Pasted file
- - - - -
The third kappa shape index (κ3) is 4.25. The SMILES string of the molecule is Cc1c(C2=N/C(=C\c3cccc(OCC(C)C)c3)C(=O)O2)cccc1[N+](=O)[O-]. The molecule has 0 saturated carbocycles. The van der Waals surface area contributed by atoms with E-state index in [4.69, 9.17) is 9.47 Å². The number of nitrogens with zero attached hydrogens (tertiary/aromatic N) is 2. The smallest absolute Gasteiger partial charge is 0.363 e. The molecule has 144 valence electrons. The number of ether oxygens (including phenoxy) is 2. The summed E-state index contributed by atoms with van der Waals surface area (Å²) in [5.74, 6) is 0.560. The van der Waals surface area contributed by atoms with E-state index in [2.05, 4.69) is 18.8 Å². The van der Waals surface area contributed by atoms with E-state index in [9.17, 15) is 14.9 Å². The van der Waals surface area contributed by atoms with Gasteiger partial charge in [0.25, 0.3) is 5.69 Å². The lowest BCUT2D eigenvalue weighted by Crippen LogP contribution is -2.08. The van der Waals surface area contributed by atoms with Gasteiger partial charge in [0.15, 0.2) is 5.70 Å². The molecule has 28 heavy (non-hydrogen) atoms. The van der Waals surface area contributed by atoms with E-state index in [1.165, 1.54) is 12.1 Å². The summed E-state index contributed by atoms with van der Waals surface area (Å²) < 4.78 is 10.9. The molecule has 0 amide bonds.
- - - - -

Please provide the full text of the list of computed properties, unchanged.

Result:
The third kappa shape index (κ3) is 4.25. The SMILES string of the molecule is Cc1c(C2=N/C(=C\c3cccc(OCC(C)C)c3)C(=O)O2)cccc1[N+](=O)[O-]. The molecule has 0 saturated carbocycles. The van der Waals surface area contributed by atoms with E-state index in [4.69, 9.17) is 9.47 Å². The number of nitrogens with zero attached hydrogens (tertiary/aromatic N) is 2. The smallest absolute Gasteiger partial charge is 0.363 e. The molecule has 144 valence electrons. The number of ether oxygens (including phenoxy) is 2. The summed E-state index contributed by atoms with van der Waals surface area (Å²) in [5.74, 6) is 0.560. The van der Waals surface area contributed by atoms with E-state index in [2.05, 4.69) is 18.8 Å². The van der Waals surface area contributed by atoms with E-state index in [9.17, 15) is 14.9 Å². The van der Waals surface area contributed by atoms with Gasteiger partial charge in [0.25, 0.3) is 5.69 Å². The lowest BCUT2D eigenvalue weighted by Crippen LogP contribution is -2.08. The van der Waals surface area contributed by atoms with Gasteiger partial charge in [0.15, 0.2) is 5.70 Å². The molecule has 28 heavy (non-hydrogen) atoms. The van der Waals surface area contributed by atoms with E-state index in [1.165, 1.54) is 12.1 Å². The summed E-state index contributed by atoms with van der Waals surface area (Å²) < 4.78 is 10.9. The molecule has 0 amide bonds.